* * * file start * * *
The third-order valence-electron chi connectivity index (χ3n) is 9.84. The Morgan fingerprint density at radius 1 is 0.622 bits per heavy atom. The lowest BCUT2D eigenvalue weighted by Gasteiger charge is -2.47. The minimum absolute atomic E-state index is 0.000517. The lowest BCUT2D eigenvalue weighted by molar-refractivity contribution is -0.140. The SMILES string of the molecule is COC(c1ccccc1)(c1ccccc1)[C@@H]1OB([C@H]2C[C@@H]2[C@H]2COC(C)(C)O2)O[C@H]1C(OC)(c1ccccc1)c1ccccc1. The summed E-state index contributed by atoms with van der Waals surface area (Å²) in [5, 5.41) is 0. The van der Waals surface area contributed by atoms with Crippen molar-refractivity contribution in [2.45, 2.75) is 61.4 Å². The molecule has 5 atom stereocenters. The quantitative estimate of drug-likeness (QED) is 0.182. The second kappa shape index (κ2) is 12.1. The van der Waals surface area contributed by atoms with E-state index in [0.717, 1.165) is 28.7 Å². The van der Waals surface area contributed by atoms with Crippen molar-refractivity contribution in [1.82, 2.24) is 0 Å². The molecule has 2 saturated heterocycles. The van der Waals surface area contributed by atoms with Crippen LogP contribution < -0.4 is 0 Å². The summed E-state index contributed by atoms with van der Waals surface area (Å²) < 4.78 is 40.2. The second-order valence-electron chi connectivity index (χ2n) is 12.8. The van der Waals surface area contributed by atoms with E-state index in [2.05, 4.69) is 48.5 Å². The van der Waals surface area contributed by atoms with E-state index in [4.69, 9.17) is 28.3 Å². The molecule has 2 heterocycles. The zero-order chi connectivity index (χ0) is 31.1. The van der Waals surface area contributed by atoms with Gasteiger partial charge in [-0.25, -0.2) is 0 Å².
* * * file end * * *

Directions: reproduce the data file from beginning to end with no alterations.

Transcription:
The third-order valence-electron chi connectivity index (χ3n) is 9.84. The Morgan fingerprint density at radius 1 is 0.622 bits per heavy atom. The lowest BCUT2D eigenvalue weighted by Gasteiger charge is -2.47. The minimum absolute atomic E-state index is 0.000517. The lowest BCUT2D eigenvalue weighted by molar-refractivity contribution is -0.140. The SMILES string of the molecule is COC(c1ccccc1)(c1ccccc1)[C@@H]1OB([C@H]2C[C@@H]2[C@H]2COC(C)(C)O2)O[C@H]1C(OC)(c1ccccc1)c1ccccc1. The summed E-state index contributed by atoms with van der Waals surface area (Å²) in [5, 5.41) is 0. The van der Waals surface area contributed by atoms with Crippen molar-refractivity contribution in [2.45, 2.75) is 61.4 Å². The molecule has 5 atom stereocenters. The quantitative estimate of drug-likeness (QED) is 0.182. The second kappa shape index (κ2) is 12.1. The van der Waals surface area contributed by atoms with E-state index in [0.717, 1.165) is 28.7 Å². The van der Waals surface area contributed by atoms with Crippen molar-refractivity contribution in [1.82, 2.24) is 0 Å². The molecule has 2 saturated heterocycles. The van der Waals surface area contributed by atoms with Crippen LogP contribution < -0.4 is 0 Å². The summed E-state index contributed by atoms with van der Waals surface area (Å²) < 4.78 is 40.2. The second-order valence-electron chi connectivity index (χ2n) is 12.8. The van der Waals surface area contributed by atoms with E-state index in [2.05, 4.69) is 48.5 Å². The van der Waals surface area contributed by atoms with E-state index in [4.69, 9.17) is 28.3 Å². The molecule has 2 heterocycles. The zero-order chi connectivity index (χ0) is 31.1. The van der Waals surface area contributed by atoms with Gasteiger partial charge in [-0.25, -0.2) is 0 Å².